Sunday 7 June 2020

Full economic cost

According to the official numbers from our Research Office the full economic cost of one hour of my time comes out at about 75 pounds. 75 pounds for every hour of research, 75 pounds for every hour of teaching, 75 pounds for every hour of debugging code, 75 pounds for every seminar visit, 75 pounds for every hour of target tracking, 75 pounds for every hour of shuffling around Excel sheets, and 75 pounds for every hour of filling out forms to claim back 75 pounds. I am not saying that this is what I am paid but it is the full cost of having me sit in my office including the heating, cleaning the halls, mowing the lawn outside, and keeping up the flower bed at the main entrance.

Obviously, this averaged and linear view does not tell the whole story, neither of the costs nor of productivity, but it is still a bit disturbing to think about all this cost involved. I am not quite sure what the moral of the story is but I guess it is that we should be a bit more careful regarding our colleagues' time and that institutions might be a bit more generous in terms of allocating funds.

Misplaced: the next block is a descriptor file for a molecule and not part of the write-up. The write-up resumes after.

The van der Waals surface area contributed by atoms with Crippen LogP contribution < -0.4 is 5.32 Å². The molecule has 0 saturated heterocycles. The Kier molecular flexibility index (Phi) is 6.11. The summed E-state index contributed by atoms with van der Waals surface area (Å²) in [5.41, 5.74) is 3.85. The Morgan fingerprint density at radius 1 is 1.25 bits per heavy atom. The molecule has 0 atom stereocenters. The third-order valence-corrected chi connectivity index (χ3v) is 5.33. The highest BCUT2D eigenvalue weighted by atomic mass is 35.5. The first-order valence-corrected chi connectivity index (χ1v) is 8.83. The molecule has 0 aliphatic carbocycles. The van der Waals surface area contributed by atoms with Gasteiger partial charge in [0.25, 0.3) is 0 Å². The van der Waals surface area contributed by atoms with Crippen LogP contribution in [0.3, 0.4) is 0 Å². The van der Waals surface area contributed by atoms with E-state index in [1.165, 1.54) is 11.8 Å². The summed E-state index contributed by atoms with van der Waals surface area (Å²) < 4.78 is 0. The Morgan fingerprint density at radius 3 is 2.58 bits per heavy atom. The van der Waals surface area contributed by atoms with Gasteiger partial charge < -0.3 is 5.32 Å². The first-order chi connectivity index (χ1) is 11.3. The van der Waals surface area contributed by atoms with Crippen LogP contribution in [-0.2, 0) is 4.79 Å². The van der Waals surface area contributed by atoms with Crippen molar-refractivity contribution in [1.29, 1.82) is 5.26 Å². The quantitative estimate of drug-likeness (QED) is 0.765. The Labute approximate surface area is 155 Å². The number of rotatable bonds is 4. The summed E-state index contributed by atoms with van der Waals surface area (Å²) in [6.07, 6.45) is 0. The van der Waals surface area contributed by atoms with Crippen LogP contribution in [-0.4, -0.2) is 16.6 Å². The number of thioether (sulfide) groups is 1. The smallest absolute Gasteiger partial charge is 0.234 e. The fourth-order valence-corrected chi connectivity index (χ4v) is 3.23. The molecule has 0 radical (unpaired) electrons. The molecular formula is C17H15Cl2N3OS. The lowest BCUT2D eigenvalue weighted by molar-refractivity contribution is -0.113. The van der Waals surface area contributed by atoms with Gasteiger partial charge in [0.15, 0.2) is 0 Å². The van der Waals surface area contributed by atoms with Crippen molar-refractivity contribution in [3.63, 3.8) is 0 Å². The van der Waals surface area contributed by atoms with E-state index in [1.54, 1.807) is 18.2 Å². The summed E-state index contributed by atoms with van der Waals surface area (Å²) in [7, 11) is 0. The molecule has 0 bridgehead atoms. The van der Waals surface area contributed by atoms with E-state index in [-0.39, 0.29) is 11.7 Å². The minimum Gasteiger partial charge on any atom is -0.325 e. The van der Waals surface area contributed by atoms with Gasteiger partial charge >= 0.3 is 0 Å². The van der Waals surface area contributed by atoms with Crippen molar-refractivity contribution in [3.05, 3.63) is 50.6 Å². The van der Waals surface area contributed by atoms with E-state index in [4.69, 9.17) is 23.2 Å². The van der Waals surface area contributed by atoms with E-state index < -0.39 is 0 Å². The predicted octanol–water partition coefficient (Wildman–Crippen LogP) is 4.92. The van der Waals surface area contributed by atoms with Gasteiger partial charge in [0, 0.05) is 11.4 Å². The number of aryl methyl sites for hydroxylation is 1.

I am in charge of organising the seminars here. Would all 26 full-time equivalents of academics show up to our seminar, this would be a bill of 2k pounds. Adding in all the PhD students and postdocs would move us well above 5k, almost three times the yearly seminar budget! As much as I believe in the importance of seminars, this is why I am not too pushy in making people come.

Another interesting factoid: If I had to pay myself with my own startup budget, then I could finance about 26 hours of my work time. I would be out of money on Thursday at 11am of the first week of the financial year!

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